The study has the following limitations:
  • Only 1 month of data was used for both training (3 weeks) and testing (1 week).

  • Data were collected at a highly aggregated network element (SGW) as opposed to a less aggregated network element, such as cell towers that would have more variable data.

There are additional research opportunities to adapt the current algorithm to data with higher levels of variability.

5 Conclusions

The proposed algorithm provides superior performance for the selected datasets than the robust and widely used ARIMA methodology in predicting time series data. It demonstrates less variation (measured by the standard deviation) than the ARIMA model by 4.8 percentage points, has no negative bias, and executes 97% faster than the ARIMA model. Additionally, its simplicity and consistency of performance make the algorithm suitable for deployments requiring fast response. The algorithm can be easily implemented on traditional databases or NoSQL databases to support a large number of time series. Additionally, the algorithm not only provides a way to calculate the effect of a network element event impact but could also be adapted to perform anomaly detection (i.e., measuring deviation from the estimated points) on the same datasets in an online fashion.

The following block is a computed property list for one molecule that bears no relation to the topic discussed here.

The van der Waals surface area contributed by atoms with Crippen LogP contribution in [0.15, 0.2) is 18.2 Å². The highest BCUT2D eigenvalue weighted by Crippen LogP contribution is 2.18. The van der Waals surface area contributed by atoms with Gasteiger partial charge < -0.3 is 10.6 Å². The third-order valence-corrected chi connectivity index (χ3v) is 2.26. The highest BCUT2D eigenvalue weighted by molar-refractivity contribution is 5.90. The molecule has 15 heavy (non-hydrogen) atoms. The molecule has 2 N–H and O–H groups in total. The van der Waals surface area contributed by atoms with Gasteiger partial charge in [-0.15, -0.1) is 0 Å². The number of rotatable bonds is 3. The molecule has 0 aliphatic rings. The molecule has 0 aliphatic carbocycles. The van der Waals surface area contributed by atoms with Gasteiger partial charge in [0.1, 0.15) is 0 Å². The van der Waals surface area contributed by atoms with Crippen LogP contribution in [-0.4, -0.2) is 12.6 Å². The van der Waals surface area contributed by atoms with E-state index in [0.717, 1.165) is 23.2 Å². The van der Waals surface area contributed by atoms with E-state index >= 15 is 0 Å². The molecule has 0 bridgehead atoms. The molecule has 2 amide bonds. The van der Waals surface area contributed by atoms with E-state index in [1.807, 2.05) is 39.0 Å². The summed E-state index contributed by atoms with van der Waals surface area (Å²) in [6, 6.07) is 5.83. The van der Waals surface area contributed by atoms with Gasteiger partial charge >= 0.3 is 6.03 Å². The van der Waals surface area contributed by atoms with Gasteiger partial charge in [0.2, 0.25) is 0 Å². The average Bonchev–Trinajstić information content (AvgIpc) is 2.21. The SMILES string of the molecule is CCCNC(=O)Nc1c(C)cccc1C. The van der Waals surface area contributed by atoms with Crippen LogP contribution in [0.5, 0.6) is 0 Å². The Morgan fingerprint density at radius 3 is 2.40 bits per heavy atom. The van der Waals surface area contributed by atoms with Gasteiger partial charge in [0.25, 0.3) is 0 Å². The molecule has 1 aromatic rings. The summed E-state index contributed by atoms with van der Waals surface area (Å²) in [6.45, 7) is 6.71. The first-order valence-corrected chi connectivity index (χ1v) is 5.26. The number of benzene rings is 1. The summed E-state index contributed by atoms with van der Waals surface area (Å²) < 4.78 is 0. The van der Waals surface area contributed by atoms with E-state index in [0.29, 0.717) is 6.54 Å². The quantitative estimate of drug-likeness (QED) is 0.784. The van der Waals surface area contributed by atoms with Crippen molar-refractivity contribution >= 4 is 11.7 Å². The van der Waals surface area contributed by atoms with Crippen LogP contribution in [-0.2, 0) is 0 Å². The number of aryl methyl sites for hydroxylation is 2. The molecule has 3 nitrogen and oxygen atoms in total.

Further research might be needed to support lower time resolutions (i.e., 5-min data) and to investigate the performance effects when the algorithm is applied to datasets with reduced seasonal patterns and higher variability.

Abbreviations

ARIMA: 

Autoregressive, integrated, moving average

CSP: 

Communication service provider

KPI: 

Key Performance Indicator

LTE: 

Long-Term Evolution

SGW: 

Serving gateway

Declarations

Acknowledgements

We thank US Cellular Corporation for providing the data for this study.

Availability of data and materials

Datasets used in this paper are the property of US Cellular Corporation and not publicly available.

Authors’ contributions